Florida Agriculture and Energy: Connected, and Affecting Us All

Feb 15 • 208 Views • View Comments

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By Kevin Doyle
Executive Director
Consumer Energy Alliance-Florida

When we look at the modern skyline and suburban development of so many Florida cities, it’s easy to forget that ours is also a substantially agricultural state. Agriculture plays an essential role in Florida’s vital energy future, and it is clearly time that its impact be factored into the development of long-term energy policies at both the state and national levels.

Everyone recognizes the importance of tourism to Florida’s economy, but many overlook that agriculture is a $100 billion industry here. With 25 to 30 percent of agricultural production costs tied directly to energy, and agricultural production so intertwined with our existence, we ignore this sector at our own peril.

Agriculture in Florida is not a mere relic of yesteryear – it’s as technologically advanced as any other industry. Thanks to innovation, our state is in the top one-third of the nation in net farm income, even though so much of our land is occupied by everything from cities and suburbs to retirement communities, theme parks and even golf courses.

To succeed over the long haul, farmers must make decisions for 20 years down the road. Unfortunately, the absence of a comprehensive national energy policy continues to handicap their ability to do proper long-range planning.

The Consumer Energy Alliance strongly believes we need an all-of-the-above energy policy, one that relies on all types of energy sources – not just oil and gas, but also solar, wind, nuclear and others. For this reason, we believe agriculture must be included in any plans. This was a key topic of discussion at a recent Ag-Energy Summit held in Atlanta by our sister organization, the Southeast Energy Alliance.

Florida has some 47,500 farms ranging from small family operations to large commercial enterprises. The average farm size in Florida is almost 200 acres, and operations this size cannot run on human power alone. They rely on electricity for everything from irrigation pumps to lighting and even air circulation fans in chicken houses – and that doesn’t factor in the fuel for tractors and other essential equipment, or the energy used to manufacture fertilizers and pesticides.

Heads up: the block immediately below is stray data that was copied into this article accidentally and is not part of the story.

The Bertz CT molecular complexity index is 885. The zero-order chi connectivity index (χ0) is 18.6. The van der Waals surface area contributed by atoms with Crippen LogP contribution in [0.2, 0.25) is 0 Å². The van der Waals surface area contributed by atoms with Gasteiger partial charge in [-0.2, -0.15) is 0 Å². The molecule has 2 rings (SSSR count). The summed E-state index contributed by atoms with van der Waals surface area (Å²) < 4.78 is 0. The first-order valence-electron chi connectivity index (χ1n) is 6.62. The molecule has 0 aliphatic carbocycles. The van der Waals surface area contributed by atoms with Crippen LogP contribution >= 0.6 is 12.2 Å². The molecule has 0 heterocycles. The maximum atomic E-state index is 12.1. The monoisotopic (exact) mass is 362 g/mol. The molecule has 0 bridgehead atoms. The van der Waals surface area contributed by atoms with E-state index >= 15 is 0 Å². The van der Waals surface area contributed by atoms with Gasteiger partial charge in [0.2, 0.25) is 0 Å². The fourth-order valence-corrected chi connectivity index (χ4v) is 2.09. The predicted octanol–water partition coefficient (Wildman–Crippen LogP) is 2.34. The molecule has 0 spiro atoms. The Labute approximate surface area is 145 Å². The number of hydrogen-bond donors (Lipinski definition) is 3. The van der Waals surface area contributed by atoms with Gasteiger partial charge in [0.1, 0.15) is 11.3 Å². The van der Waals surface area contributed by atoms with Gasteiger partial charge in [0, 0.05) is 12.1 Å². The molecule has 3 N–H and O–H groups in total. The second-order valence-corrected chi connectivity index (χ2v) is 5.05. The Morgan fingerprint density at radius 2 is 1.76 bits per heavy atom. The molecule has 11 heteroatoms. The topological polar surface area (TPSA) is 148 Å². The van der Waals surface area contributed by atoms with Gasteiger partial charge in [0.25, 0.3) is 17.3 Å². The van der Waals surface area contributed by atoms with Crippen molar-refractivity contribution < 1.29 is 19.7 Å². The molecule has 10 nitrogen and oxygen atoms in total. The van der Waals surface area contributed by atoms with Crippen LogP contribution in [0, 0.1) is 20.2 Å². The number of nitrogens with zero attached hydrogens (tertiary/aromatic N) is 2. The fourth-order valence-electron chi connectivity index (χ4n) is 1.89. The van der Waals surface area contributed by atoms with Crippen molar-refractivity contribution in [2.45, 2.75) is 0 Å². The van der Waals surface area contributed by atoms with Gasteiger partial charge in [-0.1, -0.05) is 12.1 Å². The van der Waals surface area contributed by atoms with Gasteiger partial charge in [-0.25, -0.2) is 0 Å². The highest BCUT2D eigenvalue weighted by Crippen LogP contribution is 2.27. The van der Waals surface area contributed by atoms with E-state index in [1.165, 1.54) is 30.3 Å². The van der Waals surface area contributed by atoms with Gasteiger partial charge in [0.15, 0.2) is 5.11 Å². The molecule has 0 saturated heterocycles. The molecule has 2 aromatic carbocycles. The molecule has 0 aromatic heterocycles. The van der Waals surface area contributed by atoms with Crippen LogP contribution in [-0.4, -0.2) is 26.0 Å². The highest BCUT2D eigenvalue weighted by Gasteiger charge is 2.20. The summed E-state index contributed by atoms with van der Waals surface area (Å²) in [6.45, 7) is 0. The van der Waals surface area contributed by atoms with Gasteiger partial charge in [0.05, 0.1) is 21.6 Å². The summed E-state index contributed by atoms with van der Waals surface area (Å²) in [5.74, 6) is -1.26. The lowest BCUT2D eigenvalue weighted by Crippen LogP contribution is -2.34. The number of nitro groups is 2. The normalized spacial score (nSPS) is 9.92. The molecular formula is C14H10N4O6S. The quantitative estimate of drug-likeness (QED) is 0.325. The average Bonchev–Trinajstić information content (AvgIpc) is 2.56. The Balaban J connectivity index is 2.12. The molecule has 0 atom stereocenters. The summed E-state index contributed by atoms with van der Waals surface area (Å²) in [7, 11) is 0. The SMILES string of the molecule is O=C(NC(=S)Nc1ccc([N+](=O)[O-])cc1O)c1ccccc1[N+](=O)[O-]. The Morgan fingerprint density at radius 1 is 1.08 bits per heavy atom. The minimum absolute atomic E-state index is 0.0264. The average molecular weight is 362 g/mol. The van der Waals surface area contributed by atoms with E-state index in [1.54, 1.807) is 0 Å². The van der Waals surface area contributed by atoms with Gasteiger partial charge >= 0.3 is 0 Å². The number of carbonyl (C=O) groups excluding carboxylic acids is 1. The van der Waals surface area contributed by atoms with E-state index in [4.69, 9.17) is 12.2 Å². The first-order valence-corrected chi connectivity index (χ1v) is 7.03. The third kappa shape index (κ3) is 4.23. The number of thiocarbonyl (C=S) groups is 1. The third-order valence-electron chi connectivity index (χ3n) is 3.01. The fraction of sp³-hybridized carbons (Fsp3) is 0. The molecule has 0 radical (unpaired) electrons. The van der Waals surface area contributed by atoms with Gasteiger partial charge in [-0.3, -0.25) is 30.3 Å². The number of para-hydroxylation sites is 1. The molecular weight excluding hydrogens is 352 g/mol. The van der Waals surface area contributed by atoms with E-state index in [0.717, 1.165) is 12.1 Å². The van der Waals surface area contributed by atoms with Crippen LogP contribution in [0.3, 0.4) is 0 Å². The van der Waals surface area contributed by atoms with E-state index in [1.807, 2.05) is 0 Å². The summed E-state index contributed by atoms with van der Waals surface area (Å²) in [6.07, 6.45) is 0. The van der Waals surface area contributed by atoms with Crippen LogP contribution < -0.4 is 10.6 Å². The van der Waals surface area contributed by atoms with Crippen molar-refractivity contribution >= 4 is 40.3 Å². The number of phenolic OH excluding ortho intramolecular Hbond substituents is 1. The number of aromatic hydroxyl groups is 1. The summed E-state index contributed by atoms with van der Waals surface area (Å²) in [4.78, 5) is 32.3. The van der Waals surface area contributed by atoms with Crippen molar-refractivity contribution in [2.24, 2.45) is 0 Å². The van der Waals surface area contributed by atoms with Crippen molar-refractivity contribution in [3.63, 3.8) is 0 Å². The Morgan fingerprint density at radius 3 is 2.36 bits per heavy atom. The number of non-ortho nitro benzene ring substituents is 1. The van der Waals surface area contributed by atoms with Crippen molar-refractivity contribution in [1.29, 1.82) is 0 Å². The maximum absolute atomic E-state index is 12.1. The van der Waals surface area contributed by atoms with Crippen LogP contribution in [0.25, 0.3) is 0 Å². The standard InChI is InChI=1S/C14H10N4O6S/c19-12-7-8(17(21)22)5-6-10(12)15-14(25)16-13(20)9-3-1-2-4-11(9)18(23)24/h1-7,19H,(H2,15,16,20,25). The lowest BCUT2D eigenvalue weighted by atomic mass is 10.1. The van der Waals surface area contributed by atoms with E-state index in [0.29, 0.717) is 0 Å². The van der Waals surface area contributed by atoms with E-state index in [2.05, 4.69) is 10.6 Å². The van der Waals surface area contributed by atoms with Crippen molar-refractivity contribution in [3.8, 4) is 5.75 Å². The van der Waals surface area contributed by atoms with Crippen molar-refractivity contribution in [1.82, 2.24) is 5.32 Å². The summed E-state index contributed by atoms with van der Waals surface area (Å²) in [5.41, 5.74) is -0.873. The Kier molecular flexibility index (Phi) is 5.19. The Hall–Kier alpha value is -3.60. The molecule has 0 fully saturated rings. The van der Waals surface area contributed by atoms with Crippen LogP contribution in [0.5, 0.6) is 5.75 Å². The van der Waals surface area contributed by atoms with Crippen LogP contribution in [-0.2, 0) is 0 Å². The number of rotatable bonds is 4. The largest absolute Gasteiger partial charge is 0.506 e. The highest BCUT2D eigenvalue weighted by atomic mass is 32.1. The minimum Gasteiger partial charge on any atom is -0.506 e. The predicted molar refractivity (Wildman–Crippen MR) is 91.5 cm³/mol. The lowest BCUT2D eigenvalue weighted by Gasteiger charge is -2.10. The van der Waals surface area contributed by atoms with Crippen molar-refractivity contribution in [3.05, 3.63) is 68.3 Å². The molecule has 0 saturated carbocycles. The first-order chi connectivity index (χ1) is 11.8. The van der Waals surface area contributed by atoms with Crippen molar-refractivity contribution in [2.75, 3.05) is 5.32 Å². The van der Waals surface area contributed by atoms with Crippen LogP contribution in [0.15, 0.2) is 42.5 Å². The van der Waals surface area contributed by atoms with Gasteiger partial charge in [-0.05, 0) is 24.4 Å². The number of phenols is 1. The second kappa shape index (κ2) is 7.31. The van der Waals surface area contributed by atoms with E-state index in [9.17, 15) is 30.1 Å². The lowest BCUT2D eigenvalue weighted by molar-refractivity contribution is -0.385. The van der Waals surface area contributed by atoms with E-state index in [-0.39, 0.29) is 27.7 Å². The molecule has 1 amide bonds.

In 2011, Florida’s agricultural sector purchased $274.5 million worth of petroleum fuel and oils and another $97.9 million worth of electricity. This is not, if you’ll excuse the expression, just chicken feed. Every dollar Florida farmers spend on production translates directly into the food prices we all pay, as well as Florida agriculture’s ability to continue employing three-quarters of a million people. Higher prices on the agricultural products we export also make us less competitive in the global market.

The stakes are huge. Clearly, federal and state energy policy is about more than just the price we pay to put gasoline in our cars.

We must also remember that agriculture is a producer of energy, though on a limited basis, from methane to bio-fuels to wind. Our state has been a leader in trying to find new crops that can be used to produce energy without competing with the food supply for people and livestock. We are also beginning to tap the potential of biomass – for example, a facility nearing completion will use advanced combustion technology to efficiently convert forest products into energy for use by residents of Gainesville. Even on smaller farms, solar offers an abundant potential source of power for livestock watering, electric fencing and lighting.

Florida has been an agricultural state throughout its modern history, and energy supply has become an increasingly important factor in farm production. For all of us, Florida and the nation must have a coherent energy policy that takes into account all aspects of life in our state – including our essential agriculture sector.

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Kevin Doyle is executive director of the Consumer Energy Alliance-Florida, the state affiliate of a national nonprofit, nonpartisan organization that seeks to improve consumer understanding of America’s energy security. Consumer Energy Alliance (CEA) brings together consumers, producers and manufacturers to engage in a meaningful dialogue about America’s energy future. Our mission is to help ensure stable prices for consumers and energy security. We believe energy development is something that touches everyone in our nation, and thus it is necessary for all consumers to actively engage in the conversation about how we develop and diversify our energy resources and energy’s importance to the economy. CEA promotes a thoughtful dialogue to help produce our abundant energy supply , and balance our energy needs with our nation’s environmental and conservation goals.

 

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